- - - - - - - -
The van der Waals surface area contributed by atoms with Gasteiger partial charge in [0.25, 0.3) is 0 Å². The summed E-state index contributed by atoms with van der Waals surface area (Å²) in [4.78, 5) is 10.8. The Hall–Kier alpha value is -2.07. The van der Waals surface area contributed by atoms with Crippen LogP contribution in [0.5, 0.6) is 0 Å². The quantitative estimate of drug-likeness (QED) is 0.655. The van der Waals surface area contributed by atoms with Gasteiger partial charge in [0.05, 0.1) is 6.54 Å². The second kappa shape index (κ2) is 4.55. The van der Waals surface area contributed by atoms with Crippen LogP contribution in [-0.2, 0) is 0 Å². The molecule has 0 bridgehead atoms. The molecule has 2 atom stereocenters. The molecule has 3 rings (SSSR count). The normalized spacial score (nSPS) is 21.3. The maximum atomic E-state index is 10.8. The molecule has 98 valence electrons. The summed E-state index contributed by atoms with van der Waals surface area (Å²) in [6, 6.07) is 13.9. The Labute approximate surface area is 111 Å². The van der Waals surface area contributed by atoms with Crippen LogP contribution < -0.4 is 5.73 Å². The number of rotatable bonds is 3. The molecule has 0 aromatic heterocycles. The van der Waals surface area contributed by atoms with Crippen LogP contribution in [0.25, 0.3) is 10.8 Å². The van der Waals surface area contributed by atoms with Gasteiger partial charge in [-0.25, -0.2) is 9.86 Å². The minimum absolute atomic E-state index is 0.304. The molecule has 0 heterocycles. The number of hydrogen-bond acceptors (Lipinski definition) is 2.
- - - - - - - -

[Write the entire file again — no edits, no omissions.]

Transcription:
The van der Waals surface area contributed by atoms with Gasteiger partial charge in [0.25, 0.3) is 0 Å². The summed E-state index contributed by atoms with van der Waals surface area (Å²) in [4.78, 5) is 10.8. The Hall–Kier alpha value is -2.07. The van der Waals surface area contributed by atoms with Crippen LogP contribution in [0.5, 0.6) is 0 Å². The quantitative estimate of drug-likeness (QED) is 0.655. The van der Waals surface area contributed by atoms with Gasteiger partial charge in [0.05, 0.1) is 6.54 Å². The second kappa shape index (κ2) is 4.55. The van der Waals surface area contributed by atoms with Crippen LogP contribution in [-0.2, 0) is 0 Å². The molecule has 0 bridgehead atoms. The molecule has 2 atom stereocenters. The molecule has 3 rings (SSSR count). The normalized spacial score (nSPS) is 21.3. The maximum atomic E-state index is 10.8. The molecule has 98 valence electrons. The summed E-state index contributed by atoms with van der Waals surface area (Å²) in [6, 6.07) is 13.9. The Labute approximate surface area is 111 Å². The van der Waals surface area contributed by atoms with Crippen LogP contribution < -0.4 is 5.73 Å². The number of rotatable bonds is 3. The molecule has 0 aromatic heterocycles. The van der Waals surface area contributed by atoms with Crippen LogP contribution in [0.25, 0.3) is 10.8 Å². The van der Waals surface area contributed by atoms with Gasteiger partial charge in [-0.25, -0.2) is 9.86 Å². The minimum absolute atomic E-state index is 0.304. The molecule has 0 heterocycles. The number of hydrogen-bond acceptors (Lipinski definition) is 2.